No bid contract consultant

VP Public Relations

Chief Arborist


Try it. It’s fun


agag1

Add:

First AG Mayor to be ousted by a Write-In candidate

Former President of the League of CA Cities


OnTheOtherHand

I think that your second option is most likely although the last one is worth a chuckle.


marcusaurelius

I would like to know how much in kickbacks Tony has already received from Tompkins and Wallace. I am sure it is a princely sum.


marcusaurelius

Furthermore, was Tony Ferrara the “Cory Pierce” of his department, but just never got caught? I am sure this man has a sordid history.


agag1

Follow the money.


WorkingClass

You are right on, marcusaurelius


Pelican1

This decision will speak volumes about the Mayor’s legacy and whether the remaining council cares about Arroyo Grande. It will be a morally defining moment for the community.

Hopefully, the mayor and council have heard the people and are willing to change direction and head down an honorable path to our future.


achillesheal

Nice going away present – paid for by your money.


kayaknut

The council vote on this should make it clear where the concerns will be of three council members who will still be on the council in December, if their concerns are for the outgoing mayor and his desires then they will vote for the contract, if they are for the citizens of Arroyo Grande then they will vote to postpone this until the new council is seated. Nothing about this contract can not wait for the new council to vote on.


MaryMalone

I agree. Indeed, it will be a terrific indicator on who should be recalled.


Rich in MB

Tony’s like a kid passing the Candy Bowl for the last time, he just can’t resist grabbing into the candy bowl of public money one last time.


LeAnn

I think we should read part of this story at the meeting on Tuesday as well as analyticone’s statement—that is, if neither Dan nor analyticone mind—–people need to know the truth—I realize that the contract is only for a six month extension, but we don’t have to let this stand—we can say our peace and work for change.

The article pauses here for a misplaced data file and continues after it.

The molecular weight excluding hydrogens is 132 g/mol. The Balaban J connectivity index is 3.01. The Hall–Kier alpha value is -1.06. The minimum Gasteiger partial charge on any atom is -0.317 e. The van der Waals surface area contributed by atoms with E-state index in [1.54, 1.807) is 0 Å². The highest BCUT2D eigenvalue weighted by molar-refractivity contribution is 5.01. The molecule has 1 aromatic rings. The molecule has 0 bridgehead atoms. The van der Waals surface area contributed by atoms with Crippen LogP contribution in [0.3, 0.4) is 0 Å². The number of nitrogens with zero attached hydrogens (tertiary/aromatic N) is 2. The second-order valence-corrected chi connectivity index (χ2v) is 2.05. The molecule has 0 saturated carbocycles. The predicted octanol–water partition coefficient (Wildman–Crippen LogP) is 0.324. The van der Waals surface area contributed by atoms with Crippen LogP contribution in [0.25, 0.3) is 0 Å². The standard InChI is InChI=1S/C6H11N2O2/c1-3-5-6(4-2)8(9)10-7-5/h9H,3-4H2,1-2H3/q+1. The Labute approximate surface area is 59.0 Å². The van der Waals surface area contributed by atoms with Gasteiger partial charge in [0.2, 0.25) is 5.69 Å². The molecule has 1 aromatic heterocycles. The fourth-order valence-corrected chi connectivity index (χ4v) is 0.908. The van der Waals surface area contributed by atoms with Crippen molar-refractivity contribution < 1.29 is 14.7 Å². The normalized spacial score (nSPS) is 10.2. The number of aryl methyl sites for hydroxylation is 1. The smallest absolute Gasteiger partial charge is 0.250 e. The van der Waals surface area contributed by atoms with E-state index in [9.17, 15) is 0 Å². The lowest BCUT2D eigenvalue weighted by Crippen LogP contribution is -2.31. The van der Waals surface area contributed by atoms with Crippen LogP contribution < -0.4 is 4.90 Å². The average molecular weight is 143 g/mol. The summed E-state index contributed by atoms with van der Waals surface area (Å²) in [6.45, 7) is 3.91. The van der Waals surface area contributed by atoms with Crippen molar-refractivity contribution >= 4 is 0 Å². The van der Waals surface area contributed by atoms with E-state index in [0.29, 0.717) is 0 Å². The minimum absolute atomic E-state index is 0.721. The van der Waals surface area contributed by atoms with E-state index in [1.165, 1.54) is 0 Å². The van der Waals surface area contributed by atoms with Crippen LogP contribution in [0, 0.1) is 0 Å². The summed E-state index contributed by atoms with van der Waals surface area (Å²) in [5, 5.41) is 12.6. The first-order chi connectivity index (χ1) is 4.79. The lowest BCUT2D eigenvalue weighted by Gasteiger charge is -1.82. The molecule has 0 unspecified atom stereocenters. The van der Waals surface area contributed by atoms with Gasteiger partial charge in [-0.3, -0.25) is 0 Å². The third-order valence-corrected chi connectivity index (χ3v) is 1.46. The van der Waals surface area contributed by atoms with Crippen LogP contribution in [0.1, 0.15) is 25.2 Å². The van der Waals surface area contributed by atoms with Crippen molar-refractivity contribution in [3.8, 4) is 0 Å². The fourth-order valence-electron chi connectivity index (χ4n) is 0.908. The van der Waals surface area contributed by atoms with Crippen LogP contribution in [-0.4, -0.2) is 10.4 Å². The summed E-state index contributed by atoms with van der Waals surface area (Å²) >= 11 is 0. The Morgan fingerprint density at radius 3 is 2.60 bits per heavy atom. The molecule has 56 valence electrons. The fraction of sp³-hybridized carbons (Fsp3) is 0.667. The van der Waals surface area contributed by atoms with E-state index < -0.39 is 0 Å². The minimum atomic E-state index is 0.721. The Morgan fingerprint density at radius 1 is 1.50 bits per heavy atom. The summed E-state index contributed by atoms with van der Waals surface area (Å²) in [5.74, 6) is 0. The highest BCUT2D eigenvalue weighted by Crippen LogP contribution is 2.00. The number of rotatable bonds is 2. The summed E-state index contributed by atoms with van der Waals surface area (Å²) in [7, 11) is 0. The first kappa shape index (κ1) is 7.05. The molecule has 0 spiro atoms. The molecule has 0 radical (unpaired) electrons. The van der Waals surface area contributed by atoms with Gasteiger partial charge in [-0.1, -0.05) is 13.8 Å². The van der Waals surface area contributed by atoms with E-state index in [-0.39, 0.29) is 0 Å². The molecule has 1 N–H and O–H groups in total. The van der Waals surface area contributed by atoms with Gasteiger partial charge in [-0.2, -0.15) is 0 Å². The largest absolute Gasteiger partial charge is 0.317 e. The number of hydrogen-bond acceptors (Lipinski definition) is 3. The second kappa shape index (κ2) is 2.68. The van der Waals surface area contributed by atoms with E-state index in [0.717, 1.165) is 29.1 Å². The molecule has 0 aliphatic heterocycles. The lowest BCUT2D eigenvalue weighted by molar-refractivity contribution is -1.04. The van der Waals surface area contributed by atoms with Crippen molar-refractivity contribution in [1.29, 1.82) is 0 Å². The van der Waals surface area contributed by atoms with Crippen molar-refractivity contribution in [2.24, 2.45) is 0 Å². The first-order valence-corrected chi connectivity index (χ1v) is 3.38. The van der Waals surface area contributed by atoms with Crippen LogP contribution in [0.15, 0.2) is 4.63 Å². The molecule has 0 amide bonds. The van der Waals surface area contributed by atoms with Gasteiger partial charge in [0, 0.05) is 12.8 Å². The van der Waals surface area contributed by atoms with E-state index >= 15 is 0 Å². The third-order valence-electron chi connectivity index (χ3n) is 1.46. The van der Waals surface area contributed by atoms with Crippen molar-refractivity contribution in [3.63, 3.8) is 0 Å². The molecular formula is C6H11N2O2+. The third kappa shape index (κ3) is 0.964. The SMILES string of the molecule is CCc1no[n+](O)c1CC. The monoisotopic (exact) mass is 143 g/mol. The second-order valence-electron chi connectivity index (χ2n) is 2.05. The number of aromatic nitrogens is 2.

analyticone

Please use it if you like. This is a public forum, so the comments aren’t private, and I posted so the information can be used for the benefit of the community. Thanks for asking.


analyticone

The City should also consider its Fats Oils and Grease (FOG) program.


Wallace charges about $78 per hour for the service because they charge engineering rates. The sewer district (SSLOCSD) is also trained to do the FOG inspections and clean out, but only charges about $40 an hour.


In addition to saving the cities and businesses money, switching would save time and money because when the Wallace Group provides the service, the District has to pass through Wallace Group charges to businesses and then process payment to the Wallace Group. Keeping it in-house at the sewer district is a simpler, cleaner process.


The other benefit is that by switching to the sewer district to do the FOG program local businesses will be served by a local contractor, the SSLOCSD, providing greater accountability. Essentially, taking it in-house with the sewer district removes the middle man.


OCSD has switched over to the SSLOCSD to do the job. Why haven’t Arroyo Grande and Grover Beach done the same for their residents?


MaryMalone

NCSD also used, and may still be using, Wallace for its FOG program.